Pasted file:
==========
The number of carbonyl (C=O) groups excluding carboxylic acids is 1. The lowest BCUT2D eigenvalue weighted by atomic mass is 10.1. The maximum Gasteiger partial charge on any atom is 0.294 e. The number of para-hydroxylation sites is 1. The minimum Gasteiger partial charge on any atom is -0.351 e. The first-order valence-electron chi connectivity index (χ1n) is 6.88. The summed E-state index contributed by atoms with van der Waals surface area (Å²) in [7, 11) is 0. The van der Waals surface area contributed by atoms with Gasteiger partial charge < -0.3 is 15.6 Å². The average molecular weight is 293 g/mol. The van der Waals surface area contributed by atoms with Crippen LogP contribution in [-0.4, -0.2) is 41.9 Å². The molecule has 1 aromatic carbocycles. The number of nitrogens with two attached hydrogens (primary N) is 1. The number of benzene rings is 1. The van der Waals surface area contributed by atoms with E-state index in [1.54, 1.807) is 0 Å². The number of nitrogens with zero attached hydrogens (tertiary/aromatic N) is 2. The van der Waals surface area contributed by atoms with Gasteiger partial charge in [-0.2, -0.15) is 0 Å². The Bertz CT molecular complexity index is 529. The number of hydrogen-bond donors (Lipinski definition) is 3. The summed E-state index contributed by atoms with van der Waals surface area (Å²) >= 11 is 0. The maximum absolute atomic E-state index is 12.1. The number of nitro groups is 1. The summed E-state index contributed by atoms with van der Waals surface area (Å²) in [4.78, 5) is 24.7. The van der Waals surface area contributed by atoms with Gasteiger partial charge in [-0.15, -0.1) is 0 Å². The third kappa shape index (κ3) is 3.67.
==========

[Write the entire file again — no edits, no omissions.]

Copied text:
The number of carbonyl (C=O) groups excluding carboxylic acids is 1. The lowest BCUT2D eigenvalue weighted by atomic mass is 10.1. The maximum Gasteiger partial charge on any atom is 0.294 e. The number of para-hydroxylation sites is 1. The minimum Gasteiger partial charge on any atom is -0.351 e. The first-order valence-electron chi connectivity index (χ1n) is 6.88. The summed E-state index contributed by atoms with van der Waals surface area (Å²) in [7, 11) is 0. The van der Waals surface area contributed by atoms with Gasteiger partial charge < -0.3 is 15.6 Å². The average molecular weight is 293 g/mol. The van der Waals surface area contributed by atoms with Crippen LogP contribution in [-0.4, -0.2) is 41.9 Å². The molecule has 1 aromatic carbocycles. The number of nitrogens with two attached hydrogens (primary N) is 1. The number of benzene rings is 1. The van der Waals surface area contributed by atoms with E-state index in [1.54, 1.807) is 0 Å². The number of nitrogens with zero attached hydrogens (tertiary/aromatic N) is 2. The van der Waals surface area contributed by atoms with Gasteiger partial charge in [-0.2, -0.15) is 0 Å². The Bertz CT molecular complexity index is 529. The number of hydrogen-bond donors (Lipinski definition) is 3. The summed E-state index contributed by atoms with van der Waals surface area (Å²) >= 11 is 0. The maximum absolute atomic E-state index is 12.1. The number of nitro groups is 1. The summed E-state index contributed by atoms with van der Waals surface area (Å²) in [4.78, 5) is 24.7. The van der Waals surface area contributed by atoms with Gasteiger partial charge in [-0.15, -0.1) is 0 Å². The third kappa shape index (κ3) is 3.67.